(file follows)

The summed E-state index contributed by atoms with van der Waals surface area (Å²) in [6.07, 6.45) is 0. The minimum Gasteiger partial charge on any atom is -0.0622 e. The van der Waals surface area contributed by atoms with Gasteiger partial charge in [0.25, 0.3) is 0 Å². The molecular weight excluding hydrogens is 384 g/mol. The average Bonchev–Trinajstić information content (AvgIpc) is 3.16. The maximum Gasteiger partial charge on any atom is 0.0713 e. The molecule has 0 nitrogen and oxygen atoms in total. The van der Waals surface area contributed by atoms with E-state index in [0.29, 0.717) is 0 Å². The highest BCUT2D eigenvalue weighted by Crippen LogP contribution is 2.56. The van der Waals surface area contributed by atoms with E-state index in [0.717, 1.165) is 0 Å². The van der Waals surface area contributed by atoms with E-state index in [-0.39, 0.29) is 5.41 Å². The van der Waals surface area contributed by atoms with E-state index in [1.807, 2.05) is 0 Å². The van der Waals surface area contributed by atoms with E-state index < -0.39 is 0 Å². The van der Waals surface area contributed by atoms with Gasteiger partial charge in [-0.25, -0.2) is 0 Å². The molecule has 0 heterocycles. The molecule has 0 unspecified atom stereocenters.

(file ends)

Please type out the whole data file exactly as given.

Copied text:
The summed E-state index contributed by atoms with van der Waals surface area (Å²) in [6.07, 6.45) is 0. The minimum Gasteiger partial charge on any atom is -0.0622 e. The van der Waals surface area contributed by atoms with Gasteiger partial charge in [0.25, 0.3) is 0 Å². The molecular weight excluding hydrogens is 384 g/mol. The average Bonchev–Trinajstić information content (AvgIpc) is 3.16. The maximum Gasteiger partial charge on any atom is 0.0713 e. The molecule has 0 nitrogen and oxygen atoms in total. The van der Waals surface area contributed by atoms with E-state index in [0.29, 0.717) is 0 Å². The highest BCUT2D eigenvalue weighted by Crippen LogP contribution is 2.56. The van der Waals surface area contributed by atoms with E-state index in [0.717, 1.165) is 0 Å². The van der Waals surface area contributed by atoms with E-state index in [-0.39, 0.29) is 5.41 Å². The van der Waals surface area contributed by atoms with E-state index in [1.807, 2.05) is 0 Å². The van der Waals surface area contributed by atoms with E-state index < -0.39 is 0 Å². The van der Waals surface area contributed by atoms with Gasteiger partial charge in [-0.25, -0.2) is 0 Å². The molecule has 0 heterocycles. The molecule has 0 unspecified atom stereocenters.